The world of American prison labor is far more advanced than in the days of chain gang trash pickup and license plate manufacturing. Today, prison workers make everything from road signs to eyeglasses to clothing. Supporters of correctional industries say inmates pick up valuable job skills and experiences that make them less likely to end up back in prison. Critics say the low wages — typically pennies per hour — are unfair to both prisoners and private companies, which can’t compete with such low wages.
“As a result of that, our members lose contracts, factories close, people lose jobs and ultimately companies go out of business,” said Steve Lamar, executive vice president of the American Apparel & Footwear Association.
Brimar Industries makes traffic and safety signs, including custom jobs. To see how it operates, Marketplace bought a classic green street sign labeled “Market Pl.” On a recent visit to the company’s New Jersey factory, workers made swift work of the job. Brimar also makes stop signs, yield signs, railroad signs and just about everything else drivers are familiar with. But it is not a player in the giant signs hanging on freeway overpasses. It’s not lack of capability. The problem is that prison industries have the market locked up in many states.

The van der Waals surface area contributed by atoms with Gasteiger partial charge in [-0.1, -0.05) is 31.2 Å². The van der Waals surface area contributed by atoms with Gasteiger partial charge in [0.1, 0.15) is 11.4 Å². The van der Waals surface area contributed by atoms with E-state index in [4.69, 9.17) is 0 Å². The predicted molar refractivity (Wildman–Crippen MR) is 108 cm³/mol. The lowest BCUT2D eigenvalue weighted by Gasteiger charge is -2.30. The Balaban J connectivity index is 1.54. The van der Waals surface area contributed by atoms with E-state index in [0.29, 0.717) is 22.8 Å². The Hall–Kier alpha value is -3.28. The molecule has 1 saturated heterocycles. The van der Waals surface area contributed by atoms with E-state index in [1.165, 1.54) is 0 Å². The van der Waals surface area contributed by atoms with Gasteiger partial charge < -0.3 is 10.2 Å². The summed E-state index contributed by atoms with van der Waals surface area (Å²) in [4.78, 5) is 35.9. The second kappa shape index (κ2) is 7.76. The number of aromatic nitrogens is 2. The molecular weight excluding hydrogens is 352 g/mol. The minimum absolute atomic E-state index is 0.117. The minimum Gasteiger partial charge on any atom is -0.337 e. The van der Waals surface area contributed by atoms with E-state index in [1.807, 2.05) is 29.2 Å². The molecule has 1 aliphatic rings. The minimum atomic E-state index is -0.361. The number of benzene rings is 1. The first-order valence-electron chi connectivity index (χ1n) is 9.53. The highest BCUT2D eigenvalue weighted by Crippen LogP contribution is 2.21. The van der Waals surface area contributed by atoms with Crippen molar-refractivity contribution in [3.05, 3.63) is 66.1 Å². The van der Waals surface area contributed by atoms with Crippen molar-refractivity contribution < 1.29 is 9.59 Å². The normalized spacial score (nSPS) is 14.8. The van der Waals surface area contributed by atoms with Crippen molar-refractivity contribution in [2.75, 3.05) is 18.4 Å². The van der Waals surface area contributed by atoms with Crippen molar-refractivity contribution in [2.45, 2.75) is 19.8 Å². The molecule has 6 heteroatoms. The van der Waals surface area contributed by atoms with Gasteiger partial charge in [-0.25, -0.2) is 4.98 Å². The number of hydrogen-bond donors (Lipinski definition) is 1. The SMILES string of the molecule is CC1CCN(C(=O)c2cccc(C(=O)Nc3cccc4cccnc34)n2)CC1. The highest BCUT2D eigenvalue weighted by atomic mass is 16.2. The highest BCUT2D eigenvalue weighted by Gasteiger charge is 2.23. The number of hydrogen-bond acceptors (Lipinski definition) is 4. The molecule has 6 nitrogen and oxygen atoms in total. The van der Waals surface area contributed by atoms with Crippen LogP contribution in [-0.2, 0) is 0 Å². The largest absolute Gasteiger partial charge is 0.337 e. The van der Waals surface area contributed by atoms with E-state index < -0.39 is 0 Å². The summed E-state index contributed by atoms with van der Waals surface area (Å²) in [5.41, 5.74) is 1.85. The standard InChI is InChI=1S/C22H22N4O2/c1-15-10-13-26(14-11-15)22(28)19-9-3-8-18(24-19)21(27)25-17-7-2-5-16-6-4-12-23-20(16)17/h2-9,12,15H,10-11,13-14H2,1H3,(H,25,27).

“It’s a very difficult, and in some cases even an impossible business to enter,” explained Jason Hodulik, Brimar’s chief marketing officer. “There’s no way you can compete with the wages.”
Research shows the job training inmates get in prison makes them less likely to re-offend. Prison labor supporters say it also has benefits for American business.
“We try very hard to partner with the private sector,” said Karen Brown, director of North Carolina’s inmate work program and president of the National Correctional Industries Association. “We tell them, ‘We are training and preparing offenders to come to work for you.’”
North Carolina inmate Bill Spainhour works at a road sign plant inside a medium security facility, where prisoners prepare road signs of all kinds. He sees his work behind bars as valuable experience.
At Brimar, Hodulik said business is great, even if prison labor controls a sizable part of the market.
“There is a sense of frustration there,” he said. “But I wouldn’t call it unfair. I would call it a reality that we have worked around.”
And that’s what the private sector has to do when the competition is convicts.
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